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Agriculture & Food, Volume 5, 2017

Levent Şaylan, Barış Çaldağ, Fatih Bakanoğulları, Nilcan Akataş, Serhan Yeşilköy, Toprak Aslan
Pages: 453-460
Published: 17 Jul 2017
Views: 138
Downloads: 35
Abstract: Wheat is one of the most important crops used as a global food source. For this reason, it is extremely important how wheat will be affected in the future by ongoing and possible changes in climate both quantitatively and qualitatively. That’s why, numerous studies have been conducted for the estimation of future agrometeorological conditions. Among these conditions, especially higher temperatures and lack of water for plant consumption due to decreased precipitation come to forefront for semi-arid regions like the Thrace part of Turkey. Hence, high reliability is needed within studies on future climate projections which can be taken as meteorological inputs of the dynamic crop growth models into consideration. Such models can mimic the behaviour of rather complex crop system. In order to avoid misleading results, they should be priorly calibrated using actual field data. This study represents one of the first aforementioned steps taken at a location in the Thrace region of Turkey by means of investigation of the possible future variations of wheat. Agricultural management information together with meteorological data were collected directly from an agrometeorological station. Then, calibration procedure was applied to two crop growth models, namely DSSAT and WOFOST by considering one recent growing season (2010-2011) of the selected winter wheat field in Kırklareli city of the Thrace. Later, calibration is repeated also for the representation of long term (1975-2010) mean wheat growth of the field. Finally, the outputs of a regional climate model (RegCm4) were adapted into the crop models for the estimation of the future periods between the years 2013 and 2040. As a result, both models indicated slight decreases (2 to 6 %) in average wheat grain yield, whereas no such agreement could be found between the models.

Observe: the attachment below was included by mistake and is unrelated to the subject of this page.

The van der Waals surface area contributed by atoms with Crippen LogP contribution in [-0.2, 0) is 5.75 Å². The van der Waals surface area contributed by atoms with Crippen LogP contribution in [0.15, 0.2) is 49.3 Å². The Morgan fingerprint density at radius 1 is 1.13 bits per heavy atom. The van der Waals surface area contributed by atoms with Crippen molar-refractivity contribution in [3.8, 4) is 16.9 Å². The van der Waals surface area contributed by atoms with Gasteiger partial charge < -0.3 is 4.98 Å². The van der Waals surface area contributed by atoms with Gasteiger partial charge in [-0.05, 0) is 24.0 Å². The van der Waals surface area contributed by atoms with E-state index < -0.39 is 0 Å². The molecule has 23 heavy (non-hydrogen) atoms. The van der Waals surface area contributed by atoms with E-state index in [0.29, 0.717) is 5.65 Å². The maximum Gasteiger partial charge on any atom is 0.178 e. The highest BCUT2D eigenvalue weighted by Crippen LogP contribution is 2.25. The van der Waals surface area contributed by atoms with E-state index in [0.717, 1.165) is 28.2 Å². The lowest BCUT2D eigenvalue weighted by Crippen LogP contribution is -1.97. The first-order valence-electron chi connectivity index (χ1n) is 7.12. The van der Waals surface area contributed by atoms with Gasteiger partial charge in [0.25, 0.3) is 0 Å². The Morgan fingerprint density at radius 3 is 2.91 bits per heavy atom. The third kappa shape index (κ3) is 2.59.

Keywords: climate change, winter wheat, crop-climate model, model calibration
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